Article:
Popular Career Paths

Popular Continuing Education Paths

  • Ph.D. in Political Science
  • MBA
  • J.D.

How Much Money Can I Make With a Master's in Political Science?

Political science master's graduates boast an intellectual toolkit that applies to many lucrative careers. Because of the broad career opportunities, salaries can vary widely. For example, according to the Bureau of Labor Statistics (BLS), high school teachers earn a median annual salary of about $63,000, whereas lawyers earn median wages over $126,000 per year.

Frequently Asked Questions About Master's in Political Science

What is political science?

Political science is a broad field where students employ the scientific method to explore political thought and behavior. Comprising many subfields, students commonly specialize in topics like American politics, public policy, and international politics.

How much does it cost to get a master's in political science?

The cost of a master's in political science program is primarily influenced by whether the college is public or private, as well as a student's enrollment status and state of residence. Public institutions traditionally offer academic programs at a significantly lower cost than their private counterparts. Additionally, in-state degree-seekers usually pay less, although some schools offer flat rates to online learners.

How long does it take to get a master's in political science?

Most political science master's programs require students to complete 30-40 credits. This typically takes full-time learners 1.5-2 years, while part-time students finish in 3-4 years. Additionally, some schools offer 4+1 political science tracks where students complete both their bachelor's and master's degrees in five years.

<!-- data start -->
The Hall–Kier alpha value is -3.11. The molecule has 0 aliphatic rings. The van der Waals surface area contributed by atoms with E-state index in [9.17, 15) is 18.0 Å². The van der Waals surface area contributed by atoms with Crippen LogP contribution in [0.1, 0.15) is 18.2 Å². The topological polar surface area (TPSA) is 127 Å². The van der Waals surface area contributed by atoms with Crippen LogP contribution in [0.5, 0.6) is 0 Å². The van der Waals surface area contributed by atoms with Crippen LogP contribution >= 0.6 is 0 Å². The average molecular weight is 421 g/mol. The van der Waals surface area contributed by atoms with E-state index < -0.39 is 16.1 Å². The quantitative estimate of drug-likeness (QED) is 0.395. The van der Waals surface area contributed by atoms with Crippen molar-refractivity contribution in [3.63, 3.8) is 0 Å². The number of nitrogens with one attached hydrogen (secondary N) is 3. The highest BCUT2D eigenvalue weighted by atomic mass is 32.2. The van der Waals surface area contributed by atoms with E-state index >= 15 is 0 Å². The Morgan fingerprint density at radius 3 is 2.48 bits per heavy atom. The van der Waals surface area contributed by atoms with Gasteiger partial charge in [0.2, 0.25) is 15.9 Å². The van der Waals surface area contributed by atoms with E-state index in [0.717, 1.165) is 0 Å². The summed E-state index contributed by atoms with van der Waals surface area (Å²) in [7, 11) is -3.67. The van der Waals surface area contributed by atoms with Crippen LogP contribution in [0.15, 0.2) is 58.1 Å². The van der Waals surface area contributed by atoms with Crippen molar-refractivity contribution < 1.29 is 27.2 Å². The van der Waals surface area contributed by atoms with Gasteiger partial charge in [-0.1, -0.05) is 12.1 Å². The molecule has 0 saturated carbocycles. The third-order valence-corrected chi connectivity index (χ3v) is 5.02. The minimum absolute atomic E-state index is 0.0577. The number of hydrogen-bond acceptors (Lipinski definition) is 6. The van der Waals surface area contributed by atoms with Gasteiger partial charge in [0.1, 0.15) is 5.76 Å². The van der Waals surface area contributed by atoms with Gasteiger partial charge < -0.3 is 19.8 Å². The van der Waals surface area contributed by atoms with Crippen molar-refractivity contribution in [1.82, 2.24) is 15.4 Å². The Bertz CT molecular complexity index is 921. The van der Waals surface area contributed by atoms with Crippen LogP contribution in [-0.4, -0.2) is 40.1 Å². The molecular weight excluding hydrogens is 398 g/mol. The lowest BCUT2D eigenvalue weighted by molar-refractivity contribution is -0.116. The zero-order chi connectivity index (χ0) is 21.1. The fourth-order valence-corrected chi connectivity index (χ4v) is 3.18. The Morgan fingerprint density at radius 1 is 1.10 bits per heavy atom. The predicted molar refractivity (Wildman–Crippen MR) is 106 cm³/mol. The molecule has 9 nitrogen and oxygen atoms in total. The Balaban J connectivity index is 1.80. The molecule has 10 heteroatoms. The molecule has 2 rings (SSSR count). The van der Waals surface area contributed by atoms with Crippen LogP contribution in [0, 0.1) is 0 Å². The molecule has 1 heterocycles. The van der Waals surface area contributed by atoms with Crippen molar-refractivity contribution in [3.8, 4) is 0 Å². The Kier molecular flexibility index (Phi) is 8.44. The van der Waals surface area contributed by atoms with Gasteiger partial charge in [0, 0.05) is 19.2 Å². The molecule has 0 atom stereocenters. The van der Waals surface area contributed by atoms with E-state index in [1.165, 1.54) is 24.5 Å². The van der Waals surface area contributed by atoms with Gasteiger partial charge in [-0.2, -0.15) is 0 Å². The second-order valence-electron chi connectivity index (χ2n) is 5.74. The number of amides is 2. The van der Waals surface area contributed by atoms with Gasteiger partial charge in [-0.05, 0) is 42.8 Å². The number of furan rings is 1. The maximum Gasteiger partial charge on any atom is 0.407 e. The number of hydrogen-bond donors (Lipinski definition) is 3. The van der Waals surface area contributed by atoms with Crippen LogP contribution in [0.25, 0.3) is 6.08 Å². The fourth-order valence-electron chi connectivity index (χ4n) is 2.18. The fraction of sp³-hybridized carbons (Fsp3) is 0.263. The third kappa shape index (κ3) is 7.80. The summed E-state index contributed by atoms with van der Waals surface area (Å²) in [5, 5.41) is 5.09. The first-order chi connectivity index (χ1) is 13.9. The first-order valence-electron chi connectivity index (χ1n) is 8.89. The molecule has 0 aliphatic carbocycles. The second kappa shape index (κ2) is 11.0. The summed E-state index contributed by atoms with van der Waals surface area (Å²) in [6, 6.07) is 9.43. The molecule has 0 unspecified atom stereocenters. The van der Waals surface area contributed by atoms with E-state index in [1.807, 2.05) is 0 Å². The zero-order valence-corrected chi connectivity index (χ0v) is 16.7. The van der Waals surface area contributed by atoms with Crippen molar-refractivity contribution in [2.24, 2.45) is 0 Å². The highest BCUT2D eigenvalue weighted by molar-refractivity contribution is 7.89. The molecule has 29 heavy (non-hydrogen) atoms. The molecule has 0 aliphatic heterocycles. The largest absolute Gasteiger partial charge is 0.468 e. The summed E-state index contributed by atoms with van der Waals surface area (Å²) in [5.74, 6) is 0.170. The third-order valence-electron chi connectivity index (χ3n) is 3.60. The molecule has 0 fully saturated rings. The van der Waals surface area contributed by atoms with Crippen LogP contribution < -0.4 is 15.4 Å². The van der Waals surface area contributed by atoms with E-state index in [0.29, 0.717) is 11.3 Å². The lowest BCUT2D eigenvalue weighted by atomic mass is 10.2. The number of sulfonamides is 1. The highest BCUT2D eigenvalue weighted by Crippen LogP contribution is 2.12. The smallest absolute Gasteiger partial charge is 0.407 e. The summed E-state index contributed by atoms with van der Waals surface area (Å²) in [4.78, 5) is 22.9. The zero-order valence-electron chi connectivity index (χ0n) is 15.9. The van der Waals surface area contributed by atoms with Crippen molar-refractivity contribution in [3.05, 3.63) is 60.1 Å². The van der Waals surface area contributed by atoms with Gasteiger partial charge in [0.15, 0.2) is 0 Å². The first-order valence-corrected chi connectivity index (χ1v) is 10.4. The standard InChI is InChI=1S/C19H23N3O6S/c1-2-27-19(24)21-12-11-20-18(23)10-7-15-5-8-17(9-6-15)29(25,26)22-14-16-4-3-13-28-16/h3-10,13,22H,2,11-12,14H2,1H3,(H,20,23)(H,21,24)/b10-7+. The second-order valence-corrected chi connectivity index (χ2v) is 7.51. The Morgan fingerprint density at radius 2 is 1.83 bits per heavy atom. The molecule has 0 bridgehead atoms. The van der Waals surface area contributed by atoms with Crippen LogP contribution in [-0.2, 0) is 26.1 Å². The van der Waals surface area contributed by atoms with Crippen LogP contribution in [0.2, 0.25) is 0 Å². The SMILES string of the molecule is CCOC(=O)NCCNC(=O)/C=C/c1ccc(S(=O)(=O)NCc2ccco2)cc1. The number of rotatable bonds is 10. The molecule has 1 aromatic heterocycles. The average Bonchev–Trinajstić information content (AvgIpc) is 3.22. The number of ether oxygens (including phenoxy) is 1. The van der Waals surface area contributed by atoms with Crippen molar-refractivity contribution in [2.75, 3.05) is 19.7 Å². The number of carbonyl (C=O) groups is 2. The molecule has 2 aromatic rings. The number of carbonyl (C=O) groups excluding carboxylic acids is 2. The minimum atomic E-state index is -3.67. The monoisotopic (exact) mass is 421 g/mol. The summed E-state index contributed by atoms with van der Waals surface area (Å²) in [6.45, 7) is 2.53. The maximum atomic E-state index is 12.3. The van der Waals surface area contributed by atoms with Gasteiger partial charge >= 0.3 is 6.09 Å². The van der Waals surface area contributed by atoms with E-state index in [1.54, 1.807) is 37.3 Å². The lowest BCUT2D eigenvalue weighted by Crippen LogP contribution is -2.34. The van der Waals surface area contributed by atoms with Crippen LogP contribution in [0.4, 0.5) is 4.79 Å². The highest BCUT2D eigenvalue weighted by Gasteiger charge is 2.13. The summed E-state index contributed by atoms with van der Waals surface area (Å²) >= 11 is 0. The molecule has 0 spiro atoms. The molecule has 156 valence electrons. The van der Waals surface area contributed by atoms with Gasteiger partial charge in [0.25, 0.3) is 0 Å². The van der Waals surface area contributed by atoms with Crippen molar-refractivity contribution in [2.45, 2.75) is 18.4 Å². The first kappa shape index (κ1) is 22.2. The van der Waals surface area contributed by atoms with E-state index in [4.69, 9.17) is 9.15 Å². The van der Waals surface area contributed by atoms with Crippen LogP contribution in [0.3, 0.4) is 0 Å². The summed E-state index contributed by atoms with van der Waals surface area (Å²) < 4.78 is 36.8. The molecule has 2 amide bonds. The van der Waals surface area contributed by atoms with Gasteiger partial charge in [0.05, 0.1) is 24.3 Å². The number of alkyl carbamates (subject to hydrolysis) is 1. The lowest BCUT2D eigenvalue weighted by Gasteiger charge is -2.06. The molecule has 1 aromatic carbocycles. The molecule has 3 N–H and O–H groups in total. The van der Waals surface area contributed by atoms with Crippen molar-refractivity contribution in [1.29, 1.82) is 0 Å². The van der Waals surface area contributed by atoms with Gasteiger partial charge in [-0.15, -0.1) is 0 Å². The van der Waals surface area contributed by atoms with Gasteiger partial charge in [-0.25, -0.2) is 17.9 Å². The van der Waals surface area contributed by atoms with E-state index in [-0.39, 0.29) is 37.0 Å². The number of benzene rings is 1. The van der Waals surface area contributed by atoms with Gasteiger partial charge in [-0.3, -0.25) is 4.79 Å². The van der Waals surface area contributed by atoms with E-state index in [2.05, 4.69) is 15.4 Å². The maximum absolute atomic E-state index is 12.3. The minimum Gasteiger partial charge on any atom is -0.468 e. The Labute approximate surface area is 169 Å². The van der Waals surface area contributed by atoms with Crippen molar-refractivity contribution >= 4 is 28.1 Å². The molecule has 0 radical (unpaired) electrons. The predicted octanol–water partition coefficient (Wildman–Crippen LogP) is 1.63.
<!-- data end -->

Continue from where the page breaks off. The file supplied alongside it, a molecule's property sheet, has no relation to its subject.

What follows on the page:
Is a master's in political science worth it?

Earning a master's degree in any subject requires a sizable investment of both time and money. However, a master's in political science can lead to many exciting career opportunities. During their program, students hone analytical, research, and writing skills that are valued by many employers.

Are political scientists in demand?

The BLS projects that political scientist positions will grow by 6% from 2019-2029. Additionally, other careers for political science degree-holders, such as secondary and postsecondary educators, are projected to increase by 4% and 9%, respectively. However, keep in mind that many higher education teaching roles require a Ph.D. is an advertising-supported site. Featured or trusted partner programs and all school search, finder, or match results are for schools that compensate us. This compensation does not influence our school rankings, resource guides, or other editorially-independent information published on this site.